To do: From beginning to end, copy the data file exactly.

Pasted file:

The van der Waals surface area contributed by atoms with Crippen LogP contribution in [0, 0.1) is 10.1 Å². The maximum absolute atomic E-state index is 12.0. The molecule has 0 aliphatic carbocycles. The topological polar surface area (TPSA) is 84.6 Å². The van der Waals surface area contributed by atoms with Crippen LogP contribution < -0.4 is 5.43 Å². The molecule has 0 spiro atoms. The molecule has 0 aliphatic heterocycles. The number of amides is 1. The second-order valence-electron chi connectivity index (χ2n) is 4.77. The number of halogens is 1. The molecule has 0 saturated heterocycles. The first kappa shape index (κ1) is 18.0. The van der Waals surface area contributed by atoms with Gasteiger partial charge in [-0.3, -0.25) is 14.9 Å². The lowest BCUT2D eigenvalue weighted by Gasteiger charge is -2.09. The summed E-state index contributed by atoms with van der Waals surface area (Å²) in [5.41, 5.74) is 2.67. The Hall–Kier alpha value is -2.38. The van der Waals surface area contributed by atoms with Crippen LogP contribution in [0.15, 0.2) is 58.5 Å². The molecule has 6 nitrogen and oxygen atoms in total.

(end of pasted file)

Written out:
The van der Waals surface area contributed by atoms with Crippen LogP contribution in [0, 0.1) is 10.1 Å². The maximum absolute atomic E-state index is 12.0. The molecule has 0 aliphatic carbocycles. The topological polar surface area (TPSA) is 84.6 Å². The van der Waals surface area contributed by atoms with Crippen LogP contribution < -0.4 is 5.43 Å². The molecule has 0 spiro atoms. The molecule has 0 aliphatic heterocycles. The number of amides is 1. The second-order valence-electron chi connectivity index (χ2n) is 4.77. The number of halogens is 1. The molecule has 0 saturated heterocycles. The first kappa shape index (κ1) is 18.0. The van der Waals surface area contributed by atoms with Gasteiger partial charge in [-0.3, -0.25) is 14.9 Å². The lowest BCUT2D eigenvalue weighted by Gasteiger charge is -2.09. The summed E-state index contributed by atoms with van der Waals surface area (Å²) in [5.41, 5.74) is 2.67. The Hall–Kier alpha value is -2.38. The van der Waals surface area contributed by atoms with Crippen LogP contribution in [0.15, 0.2) is 58.5 Å². The molecule has 6 nitrogen and oxygen atoms in total.